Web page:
E-mail warned of Calif. crime lab problems
A crime lab technician has been charged with stealing cocaine evidence
SAN FRANCISCO — An e-mail released Wednesday shows San Francisco prosecutors knew about problems with a crime lab technician before she was suspected of stealing cocaine evidence.
Assistant District Attorney Sharon Woo wrote in a Nov. 19 e-mail to colleagues that Deborah Madden's erratic behavior was jeopardizing narcotics cases.
Woo said in the e-mail that she spoke to the lab's director several times about Madden, who was apparently unhappy with the lab and strategically picked times to call in sick, creating a backlog in the already short-staffed lab.
"The situation at the crime lab is becoming ridiculous," Woo told Chief Assistant District Attorney Russ Giuntini in the e-mail. "Please try and get SFPD's attention concerning this issue."
The e-mail was among more than 1,000 pages of documents made public by prosecutors after a judge ordered Tuesday that they be turned over to defense attorneys handling drug cases that may be affected by the emerging crime lab scandal.
Madden, 60, admitted to police during a Feb. 26 interview that she used cocaine found at work to mask a drinking problem. She took a leave of absence in December after an audit discovered cocaine was missing from the lab, and retired last month after 29 years.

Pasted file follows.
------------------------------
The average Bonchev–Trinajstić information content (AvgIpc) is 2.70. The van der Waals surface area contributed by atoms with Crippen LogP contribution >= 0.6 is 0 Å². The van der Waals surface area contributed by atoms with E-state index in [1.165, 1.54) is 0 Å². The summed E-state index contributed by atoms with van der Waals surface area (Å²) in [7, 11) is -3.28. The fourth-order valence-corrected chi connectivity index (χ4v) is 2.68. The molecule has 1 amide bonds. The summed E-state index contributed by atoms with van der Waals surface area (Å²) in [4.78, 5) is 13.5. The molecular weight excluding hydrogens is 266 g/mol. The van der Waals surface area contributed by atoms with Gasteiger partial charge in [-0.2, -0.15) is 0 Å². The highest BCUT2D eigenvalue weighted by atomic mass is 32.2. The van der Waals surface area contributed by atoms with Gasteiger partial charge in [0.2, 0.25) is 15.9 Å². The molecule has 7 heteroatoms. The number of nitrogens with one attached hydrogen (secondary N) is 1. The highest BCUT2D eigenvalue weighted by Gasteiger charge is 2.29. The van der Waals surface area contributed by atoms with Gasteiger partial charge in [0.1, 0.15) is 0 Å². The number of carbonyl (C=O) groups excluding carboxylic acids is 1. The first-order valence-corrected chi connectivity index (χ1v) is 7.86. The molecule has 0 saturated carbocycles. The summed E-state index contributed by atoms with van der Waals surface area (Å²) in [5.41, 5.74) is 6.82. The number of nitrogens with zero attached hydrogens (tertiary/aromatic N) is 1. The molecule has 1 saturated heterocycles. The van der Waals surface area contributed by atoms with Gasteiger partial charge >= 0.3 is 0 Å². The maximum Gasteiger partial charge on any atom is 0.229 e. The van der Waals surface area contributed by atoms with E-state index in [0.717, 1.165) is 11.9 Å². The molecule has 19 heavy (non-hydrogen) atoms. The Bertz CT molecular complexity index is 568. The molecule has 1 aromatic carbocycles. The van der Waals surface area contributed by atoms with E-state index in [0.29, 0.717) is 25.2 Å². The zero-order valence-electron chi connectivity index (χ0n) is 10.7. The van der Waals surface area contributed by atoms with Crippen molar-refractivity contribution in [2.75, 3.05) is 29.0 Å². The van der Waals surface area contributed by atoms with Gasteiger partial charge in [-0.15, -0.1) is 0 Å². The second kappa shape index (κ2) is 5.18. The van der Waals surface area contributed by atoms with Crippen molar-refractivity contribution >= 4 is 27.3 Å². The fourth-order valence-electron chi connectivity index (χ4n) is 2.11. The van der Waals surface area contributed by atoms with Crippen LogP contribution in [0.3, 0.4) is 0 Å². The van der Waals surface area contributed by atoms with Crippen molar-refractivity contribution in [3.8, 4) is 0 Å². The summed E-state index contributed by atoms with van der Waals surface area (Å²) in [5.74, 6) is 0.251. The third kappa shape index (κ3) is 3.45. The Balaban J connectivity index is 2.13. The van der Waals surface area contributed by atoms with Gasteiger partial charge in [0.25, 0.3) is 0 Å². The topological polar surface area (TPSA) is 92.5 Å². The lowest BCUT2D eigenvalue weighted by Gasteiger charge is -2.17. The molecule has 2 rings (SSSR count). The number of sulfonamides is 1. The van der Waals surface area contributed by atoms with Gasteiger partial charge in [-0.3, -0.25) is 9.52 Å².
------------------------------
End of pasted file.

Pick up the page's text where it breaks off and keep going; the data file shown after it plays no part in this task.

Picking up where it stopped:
The investigation is ongoing, and Madden has not been charged. Her attorney, Paul DeMeester, said Wednesday that Madden's February talk with police was forthright.
"She was very honest and talked about all of the wrongdoing she had committed at the lab, which is very minimal," DeMeester said.
The lab's drug analysis unit is closed indefinitely. So far, prosecutors have dismissed more than 365 drug cases and have been unable to charge an additional 450 due to the lab's closure.
Public Defender Jeff Adachi said Woo's e-mail is a "burning red flag" about the crime lab's problems and Madden herself. He has called for an independent investigation of the lab.
"This information is more than explosive," Adachi said. "It is the TNT that should've ignited an investigation months ago, but instead it was ignored by people high up in the district attorney's office who allowed Madden's credibility to remain unchallenged."
A spokesman from the district attorney's office did not return messages seeking comment.
Woo's e-mail is apparently the first indication prosecutors were aware of potential problems with Madden before police suspected her of skimming cocaine evidence used for testing.
Woo said in her e-mail that Madden was "becoming increasingly UNDEPENDABLE for testimony."
She said Madden failed to show up in court to testify two days after calling in sick, despite being told prosecutors needed her. She said Madden's supervisor offered to have a car pick her up to testify and return her home, but Madden refused.
"I was told that when she called in sick, her supervisor asked if she could send someone to do a wellness check. Her request was denied," Woo wrote.
In a Nov. 24 memo to Assistant Police Chief Kevin Cashman, Giuntini brought up the lab's short-staffing but made no mention of Madden's behavior.
Assistant Police Chief Jeff Godown, who was put in charge of the lab last month, said Wednesday he was unaware of any notification police received about Madden and the lab based on Woo's e-mail.
"I have nothing that shows they notified us," Godown said. "My question is, 'Who within the SFPD was notified about the memo?' We're trying to find that out."
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